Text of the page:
Becker returned to Washington early on September 7, and learned that Ford was prepared to make the pardon public immediately. There was a hitch: some White House aides continued to insist that Nixon, in accepting the pardon, be compelled to demonstrate some sense of contrition or of wrongdoing. Nixon refused. He would not give his enemies the satisfaction they wanted.

It was this issue, apparently, that prompted the former President angrily to telephone his successor sometime in the early evening of September 7, twenty-nine days after he had resigned the presidency. Nixon's message was blunt, according to those few White House aides who knew of the private call: if Ford did not grant him a full pardon, he, Nixon, was going to go public and claim that Ford had promised the pardon in exchange for the presidency, because Ford was so eager to get it. Ford was enraged by the call. "He'd made his decision already," one aide with firsthand knowledge recalls, "and here comes the guy stirring it up. He was very; very irritated; he really resented it." Another aide, who also worked in a sensitive position in the White House, says it was immediately clear that Nixon had no "leverage" on Ford; "going public wouldn't have done him [Nixon] any good."

Ford's decision to announce the pardon the next day, on Sunday morning, September 8, distressed many of his associates and aides, among them Melvin Laird. Laird recalls telling the President that his rush to pardon Nixon was a disastrous political mistake. If he had been given advance notice, Laird told Ford, he could have lobbied for bipartisan support in the Congress: "I would have had them begging him to do it." All Ford could say, Laird says, was "Mel, I had to get it out of the way. I had to get it out of the way."

The pardon was a political nightmare for the new President. His press secretary, Jerry terHorst, resigned in embarrassment and anger. So did Philip Lacovara, in a letter to Leon Jaworski made public at the time. Seventeen thousand telegrams were sent to the White House within two days, running at "about six to one," by a White House spokesman's count, against the pardon. The Senate passed a resolution, by a vote of 55 to 24, expressing its "disapproval" of any further Watergate pardons "until the judiciary process has run its full course." There were no fewer than nineteen bills and resolutions introduced in the House requiring further inquiry, with sixty-three members, Democrats and Republicans, signed on as co-sponsors. Three liberal Democratic members of the House—John Conyers, of Michigan, and Bella Abzug and Elizabeth Holtzman, of New York—filed separate resolutions of inquiry posing questions to the President. Under House rules, the resolutions had to be considered by the House Judiciary Subcommittee on Criminal Justice, chaired by Representative William L. Hungate, within seven legislative days of their filing. Ford sought to brush off the resolutions, writing Hungate on September that he was "satisfied" that the pardon was "the right course…I hope the Subcommittee will agree that we should now all try; without undue recrimination about the past, to heal the wounds that divided America." Enclosed were copies of the transcripts of Ford's most recent news conference and transcripts of two press briefings on the pardon by Buchen.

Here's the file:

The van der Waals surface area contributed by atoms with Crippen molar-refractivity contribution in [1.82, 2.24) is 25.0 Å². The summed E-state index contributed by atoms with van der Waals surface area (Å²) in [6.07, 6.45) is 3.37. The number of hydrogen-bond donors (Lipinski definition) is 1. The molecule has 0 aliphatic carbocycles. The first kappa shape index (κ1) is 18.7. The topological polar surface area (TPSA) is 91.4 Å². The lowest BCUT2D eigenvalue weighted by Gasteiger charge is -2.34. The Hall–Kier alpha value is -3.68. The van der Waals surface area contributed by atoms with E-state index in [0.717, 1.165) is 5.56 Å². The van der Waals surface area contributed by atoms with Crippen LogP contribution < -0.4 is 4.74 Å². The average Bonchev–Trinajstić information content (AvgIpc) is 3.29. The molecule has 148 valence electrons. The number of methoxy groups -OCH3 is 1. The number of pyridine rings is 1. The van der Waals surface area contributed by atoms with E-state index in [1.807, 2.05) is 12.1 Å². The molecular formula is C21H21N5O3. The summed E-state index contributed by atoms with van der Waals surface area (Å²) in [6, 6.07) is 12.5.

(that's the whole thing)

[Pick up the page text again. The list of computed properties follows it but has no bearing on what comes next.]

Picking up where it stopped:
Hungate, prodded by, among others, Holtzman, who had been one of Ford's most persistent critics during his vice presidential confirmation hearings, rejected Ford's initial approach and urged him to send his counsel, Philip Buchen, to testify. Ford astonished Hungate on September 30 by agreeing to appear in person.

He did so only after a bitter fight among his staff. In a report of events prepared on October 7 for a senior government official outside the White House, and made available for this article, the aide who had seen Haig leave Ford's office on the afternoon of August 1 gave his view of the debate:

Haig spent the day in the White House trying to convince the President that he should not go up before the congressional committee to discuss the pardon. Haig is concerned that the revelation that he, Haig, offered Mr. Ford a resignation from Mr. Nixon in exchange for a commitment that Nixon would be pardoned would cause Haig problems with regard to his return to uniform. Apparently, there are a number of points in which Haig will not look very good. Further, the whole problem of how Mr. Ford himself is willing to come across is a worrisome one to his staff. Apparently, he will have to report that it was twenty-four hours after Haig made the offer before he, Ford, called back to reject the offer and, although everyone believes that Mr. Ford is truthful, they are concerned how the picture will look.

When [Ford's staff] tried to answer the written questions from the Committee, there were so many unanswered facts that would lead to additional questions that the staff and the President decided that the least worst alternative was for him to volunteer to go up and talk, which would have the advantage of giving him the opportunity to come across with the integrity that he has and also would tend to foreclose the "studied" additional questions.

Ford had much more going for him than even the aide who wrote the memorandum realized: the Hungate subcommittee did not conduct an investigation into the pardon before Ford's testimony. One senior subcommittee staff aide recalls: "Once the President indicated his willingness to come up there, there were some members who felt honored."